Tuesday, February 19, 2013

Can Rincon Deal Allow Other Tribes To Challenge Their Compacts?

REMEMBER all the promises that if we expanded Indian Gaming that our budgets would be balanced?   LIE    REMEMBER when the tribes said they'd take care of their people?  LIE  
If tribes want to renegotiate, SHUT DOWN THE CASINO until negotiations are ended. 

San Diego County’s Rincon Band of Luiseño Indians this month became the first California tribe to get a casino agreement through the federal courts.The deal came after the tribe recently won a years-long legal fight against the state over demands for revenue sharing in exchange for permission to expand.

Whether other tribes try to take the same legal path is the big unknown. Several hundred million dollars in tribal revenue-sharing payments to the state general fund are in play.
“Can they get the same kind of agreement that Rincon has been able to achieve? The answer is maybe,” said Rincon lawyer Scott Crowell.
Added George Forman, an attorney for the Morongo Band of Mission Indians near Banning: “We’re all asking ourselves that same question.”
The Rincon band sued California in 2004 after the Schwarzenegger administration demanded that the tribe agree to pay millions to the state’s general fund in return for permission to add 900 slot machines to its casino, Harrah’s Rincon Casino and Resort.
Lower courts sided with the tribe’s position that the general fund payments are an illegal tax and the U.S. Supreme Court declined to intervene in 2011. That triggered more negotiations with the state.
The two sides failed to reach an agreement. In 2012, a mediator presented the tribe’s proposed compact to the U.S Department of the Interior. Earlier this month, the department issued “secretarial procedures” that imposes the deal on the state.
Under the procedures, the Rincon tribe will pay into special state accounts meant to pay for gambling regulators and assist poor tribes that have little or no gaming. The tribe also is negotiating with San Diego County on setting up a local casino mitigation fund. But the tribe will not pay into the state’s general fund.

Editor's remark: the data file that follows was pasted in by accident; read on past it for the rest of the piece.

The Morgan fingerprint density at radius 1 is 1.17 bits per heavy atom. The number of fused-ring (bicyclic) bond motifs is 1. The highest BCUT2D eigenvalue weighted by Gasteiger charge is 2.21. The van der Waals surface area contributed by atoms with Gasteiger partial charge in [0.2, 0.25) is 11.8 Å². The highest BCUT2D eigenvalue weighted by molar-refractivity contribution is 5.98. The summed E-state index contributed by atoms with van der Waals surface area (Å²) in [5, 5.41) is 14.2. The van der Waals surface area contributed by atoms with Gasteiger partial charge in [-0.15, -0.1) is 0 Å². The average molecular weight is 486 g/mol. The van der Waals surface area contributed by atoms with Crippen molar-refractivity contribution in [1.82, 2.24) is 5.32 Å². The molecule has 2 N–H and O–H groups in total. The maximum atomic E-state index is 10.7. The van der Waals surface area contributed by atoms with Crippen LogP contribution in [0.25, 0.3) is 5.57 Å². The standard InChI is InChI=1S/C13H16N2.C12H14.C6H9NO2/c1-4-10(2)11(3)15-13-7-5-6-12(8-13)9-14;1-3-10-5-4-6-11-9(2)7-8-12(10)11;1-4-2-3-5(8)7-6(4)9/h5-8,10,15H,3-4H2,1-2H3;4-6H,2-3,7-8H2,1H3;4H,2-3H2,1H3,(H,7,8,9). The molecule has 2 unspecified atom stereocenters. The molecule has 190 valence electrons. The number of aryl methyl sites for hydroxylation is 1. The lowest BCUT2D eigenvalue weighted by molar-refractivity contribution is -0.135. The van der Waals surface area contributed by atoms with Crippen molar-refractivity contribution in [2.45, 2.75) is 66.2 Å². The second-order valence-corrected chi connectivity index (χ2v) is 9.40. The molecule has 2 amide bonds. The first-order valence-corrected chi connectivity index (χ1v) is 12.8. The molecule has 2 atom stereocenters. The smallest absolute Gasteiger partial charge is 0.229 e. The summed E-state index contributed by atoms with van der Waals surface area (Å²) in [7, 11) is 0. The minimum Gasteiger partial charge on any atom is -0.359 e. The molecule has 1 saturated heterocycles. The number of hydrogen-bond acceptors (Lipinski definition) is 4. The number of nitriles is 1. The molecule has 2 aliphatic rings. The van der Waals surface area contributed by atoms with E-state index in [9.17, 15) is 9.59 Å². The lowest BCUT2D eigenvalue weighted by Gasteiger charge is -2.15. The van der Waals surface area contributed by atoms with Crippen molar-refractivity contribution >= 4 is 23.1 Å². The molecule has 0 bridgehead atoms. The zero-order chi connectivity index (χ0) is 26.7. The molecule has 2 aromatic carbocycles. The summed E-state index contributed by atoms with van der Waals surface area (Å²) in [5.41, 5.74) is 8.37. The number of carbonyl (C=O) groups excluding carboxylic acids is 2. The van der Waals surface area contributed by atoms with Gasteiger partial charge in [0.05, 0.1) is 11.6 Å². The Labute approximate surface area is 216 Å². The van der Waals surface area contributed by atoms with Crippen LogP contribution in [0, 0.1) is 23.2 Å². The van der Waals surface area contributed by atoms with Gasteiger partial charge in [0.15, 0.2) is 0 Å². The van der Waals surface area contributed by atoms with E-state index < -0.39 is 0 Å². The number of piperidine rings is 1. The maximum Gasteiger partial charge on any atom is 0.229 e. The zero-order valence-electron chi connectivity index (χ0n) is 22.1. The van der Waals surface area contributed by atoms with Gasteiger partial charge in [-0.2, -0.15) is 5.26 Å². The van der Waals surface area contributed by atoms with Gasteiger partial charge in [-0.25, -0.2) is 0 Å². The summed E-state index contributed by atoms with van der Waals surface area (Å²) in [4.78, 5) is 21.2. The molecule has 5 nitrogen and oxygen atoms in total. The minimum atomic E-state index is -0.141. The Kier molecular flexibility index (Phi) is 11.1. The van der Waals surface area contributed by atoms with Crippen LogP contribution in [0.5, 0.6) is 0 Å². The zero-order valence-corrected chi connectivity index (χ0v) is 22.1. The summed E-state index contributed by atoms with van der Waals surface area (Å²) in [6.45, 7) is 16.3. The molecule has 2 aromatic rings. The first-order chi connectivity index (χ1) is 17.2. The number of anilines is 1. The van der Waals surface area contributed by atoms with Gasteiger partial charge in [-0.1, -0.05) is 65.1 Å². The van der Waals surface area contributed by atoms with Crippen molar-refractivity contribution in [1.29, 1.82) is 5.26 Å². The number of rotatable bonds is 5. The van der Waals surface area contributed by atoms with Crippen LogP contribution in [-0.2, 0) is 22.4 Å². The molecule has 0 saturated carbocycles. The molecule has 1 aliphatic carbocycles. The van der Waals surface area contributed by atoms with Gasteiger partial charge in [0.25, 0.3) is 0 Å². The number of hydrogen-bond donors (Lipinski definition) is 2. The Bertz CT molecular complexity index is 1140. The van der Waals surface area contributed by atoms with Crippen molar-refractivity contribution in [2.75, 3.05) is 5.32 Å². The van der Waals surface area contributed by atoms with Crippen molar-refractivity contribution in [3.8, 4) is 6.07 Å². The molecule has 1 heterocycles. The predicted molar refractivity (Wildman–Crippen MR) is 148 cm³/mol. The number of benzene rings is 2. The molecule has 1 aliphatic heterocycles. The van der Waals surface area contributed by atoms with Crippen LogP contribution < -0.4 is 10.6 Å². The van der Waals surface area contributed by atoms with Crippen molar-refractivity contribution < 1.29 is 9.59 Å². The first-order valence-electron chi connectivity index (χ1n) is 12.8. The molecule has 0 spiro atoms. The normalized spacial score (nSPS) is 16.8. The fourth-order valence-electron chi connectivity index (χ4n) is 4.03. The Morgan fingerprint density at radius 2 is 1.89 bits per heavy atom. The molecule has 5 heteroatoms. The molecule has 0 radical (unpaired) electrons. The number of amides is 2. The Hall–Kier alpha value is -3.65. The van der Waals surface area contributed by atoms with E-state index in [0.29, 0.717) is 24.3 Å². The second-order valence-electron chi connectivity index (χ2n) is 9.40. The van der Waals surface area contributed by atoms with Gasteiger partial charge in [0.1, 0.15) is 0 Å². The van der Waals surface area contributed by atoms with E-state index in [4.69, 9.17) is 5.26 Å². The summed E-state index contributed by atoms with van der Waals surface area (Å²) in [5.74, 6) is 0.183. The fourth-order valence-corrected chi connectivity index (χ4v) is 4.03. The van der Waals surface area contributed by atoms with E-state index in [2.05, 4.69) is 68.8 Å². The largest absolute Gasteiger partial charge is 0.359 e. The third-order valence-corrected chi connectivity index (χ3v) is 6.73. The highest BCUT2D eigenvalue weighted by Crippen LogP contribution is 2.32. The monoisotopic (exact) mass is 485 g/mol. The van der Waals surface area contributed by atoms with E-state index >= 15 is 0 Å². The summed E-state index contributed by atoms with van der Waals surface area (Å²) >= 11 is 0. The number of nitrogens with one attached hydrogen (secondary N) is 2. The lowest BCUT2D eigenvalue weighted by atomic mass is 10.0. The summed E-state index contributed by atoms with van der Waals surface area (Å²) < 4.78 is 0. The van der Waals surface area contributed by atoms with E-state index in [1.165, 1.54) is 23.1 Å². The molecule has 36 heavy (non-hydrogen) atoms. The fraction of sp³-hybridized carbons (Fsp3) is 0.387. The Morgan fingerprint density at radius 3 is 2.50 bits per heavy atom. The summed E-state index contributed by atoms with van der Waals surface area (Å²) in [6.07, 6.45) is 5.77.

California voters authorized gambling on tribal land in 2000. Those deals did not require payments to the general fund, the source of money for most state services.
After taking office in 2003, though, then-Gov. Arnold Schwarzenegger insisted on general-fund payments as part of new or renegotiated deals with several tribes, including major agreements in 2004 and 2006.
The latter tribes included the Pechanga Band of Luiseño Indians near Temecula, the Morongo band, the San Manuel Band of Mission Indians near San Bernardino, and the Agua Caliente Band of Cahuilla Indians in the Coachella Valley.
In 2011-12, the state received $369 million in tribal revenue-sharing payments for the general fund. It will receive an estimated $337 million in 2012-13 and 2013-14; the decline reflects a temporary stop to payments from two financially struggling tribes.   OP:  HOW can we balance our budget when gambling revenues are SHRINKING??
Under a post-Rincon legal scenario, tribes making general fund payments to the state could seek to reduce or end the payments. If the state refused, a tribe could file a lawsuit that presumably would end the same way as the Rincon case.   OP:  Lawsuit?  Okay, then no gaming until it's settled.
The Brown administration believes that the Rincon case applies only to future casino deals, not previous ones that all sides had agreed to, spokesman Evan Westrup said.
It was unclear last week if any tribes have expressed an interest in re-opening their agreements in light of the Rincon deal. Representatives of Inland tribes did not respond to requests for comment and the governor’s office declined to comment.
Crowell, the Rincon attorney, said it is unknown how courts would view an attempt to change an existing compact.
“The tribes agreed to the tax rates that the Schwarzenegger administration demanded,” he said.
A legal fight could have implications beyond the courtroom.
Any attempts to reduce tribes’ revenue-sharing payments to the state could make California voters more receptive to proposals to end tribes’ monopoly on Las Vegas-style games.
“I have heard tribes mention that perhaps the Rincon path might be the route they choose to strike a better deal,” said David Quintana, a Sacramento lobbyist whose clients include tribes with casinos.
“While it is good in the short run, in the long run it might be opening a Pandora’s box for other people to get into the gaming world,” he said.
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